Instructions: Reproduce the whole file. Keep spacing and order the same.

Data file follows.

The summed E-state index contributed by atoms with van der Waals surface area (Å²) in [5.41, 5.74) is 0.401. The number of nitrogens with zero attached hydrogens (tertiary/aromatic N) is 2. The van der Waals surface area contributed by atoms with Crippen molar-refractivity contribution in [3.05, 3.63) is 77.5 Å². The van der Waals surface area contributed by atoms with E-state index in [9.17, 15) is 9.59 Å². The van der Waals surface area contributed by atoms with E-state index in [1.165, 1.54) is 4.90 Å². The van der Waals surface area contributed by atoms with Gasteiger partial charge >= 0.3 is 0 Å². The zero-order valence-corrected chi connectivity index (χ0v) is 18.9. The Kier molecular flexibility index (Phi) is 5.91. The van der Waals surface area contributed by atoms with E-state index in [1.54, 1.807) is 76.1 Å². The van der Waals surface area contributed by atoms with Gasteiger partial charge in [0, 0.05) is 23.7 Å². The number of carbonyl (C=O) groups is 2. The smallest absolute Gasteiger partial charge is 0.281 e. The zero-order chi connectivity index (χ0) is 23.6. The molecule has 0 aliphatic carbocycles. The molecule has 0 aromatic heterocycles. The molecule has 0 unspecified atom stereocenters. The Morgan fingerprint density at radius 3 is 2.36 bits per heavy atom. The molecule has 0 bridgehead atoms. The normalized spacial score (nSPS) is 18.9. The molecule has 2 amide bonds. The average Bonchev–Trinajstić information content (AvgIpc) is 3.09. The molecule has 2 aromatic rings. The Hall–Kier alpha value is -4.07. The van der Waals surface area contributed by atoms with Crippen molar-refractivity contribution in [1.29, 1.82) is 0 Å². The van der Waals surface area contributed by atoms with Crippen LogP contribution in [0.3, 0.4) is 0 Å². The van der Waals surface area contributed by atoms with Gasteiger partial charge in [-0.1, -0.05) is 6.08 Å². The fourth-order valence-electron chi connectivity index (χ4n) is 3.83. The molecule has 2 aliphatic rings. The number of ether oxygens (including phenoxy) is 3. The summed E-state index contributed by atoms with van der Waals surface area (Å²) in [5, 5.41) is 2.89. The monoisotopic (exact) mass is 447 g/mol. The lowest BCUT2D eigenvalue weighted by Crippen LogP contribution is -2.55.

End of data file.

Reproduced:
The summed E-state index contributed by atoms with van der Waals surface area (Å²) in [5.41, 5.74) is 0.401. The number of nitrogens with zero attached hydrogens (tertiary/aromatic N) is 2. The van der Waals surface area contributed by atoms with Crippen molar-refractivity contribution in [3.05, 3.63) is 77.5 Å². The van der Waals surface area contributed by atoms with E-state index in [9.17, 15) is 9.59 Å². The van der Waals surface area contributed by atoms with E-state index in [1.165, 1.54) is 4.90 Å². The van der Waals surface area contributed by atoms with Gasteiger partial charge >= 0.3 is 0 Å². The zero-order valence-corrected chi connectivity index (χ0v) is 18.9. The Kier molecular flexibility index (Phi) is 5.91. The van der Waals surface area contributed by atoms with E-state index in [1.54, 1.807) is 76.1 Å². The van der Waals surface area contributed by atoms with Gasteiger partial charge in [0, 0.05) is 23.7 Å². The number of carbonyl (C=O) groups is 2. The smallest absolute Gasteiger partial charge is 0.281 e. The zero-order chi connectivity index (χ0) is 23.6. The molecule has 0 aliphatic carbocycles. The molecule has 0 aromatic heterocycles. The molecule has 0 unspecified atom stereocenters. The Morgan fingerprint density at radius 3 is 2.36 bits per heavy atom. The molecule has 0 bridgehead atoms. The normalized spacial score (nSPS) is 18.9. The molecule has 2 amide bonds. The average Bonchev–Trinajstić information content (AvgIpc) is 3.09. The molecule has 2 aromatic rings. The Hall–Kier alpha value is -4.07. The van der Waals surface area contributed by atoms with Crippen molar-refractivity contribution in [1.29, 1.82) is 0 Å². The van der Waals surface area contributed by atoms with Crippen LogP contribution in [0.3, 0.4) is 0 Å². The van der Waals surface area contributed by atoms with Gasteiger partial charge in [-0.1, -0.05) is 6.08 Å². The fourth-order valence-electron chi connectivity index (χ4n) is 3.83. The molecule has 2 aliphatic rings. The number of ether oxygens (including phenoxy) is 3. The summed E-state index contributed by atoms with van der Waals surface area (Å²) in [5, 5.41) is 2.89. The monoisotopic (exact) mass is 447 g/mol. The lowest BCUT2D eigenvalue weighted by Crippen LogP contribution is -2.55.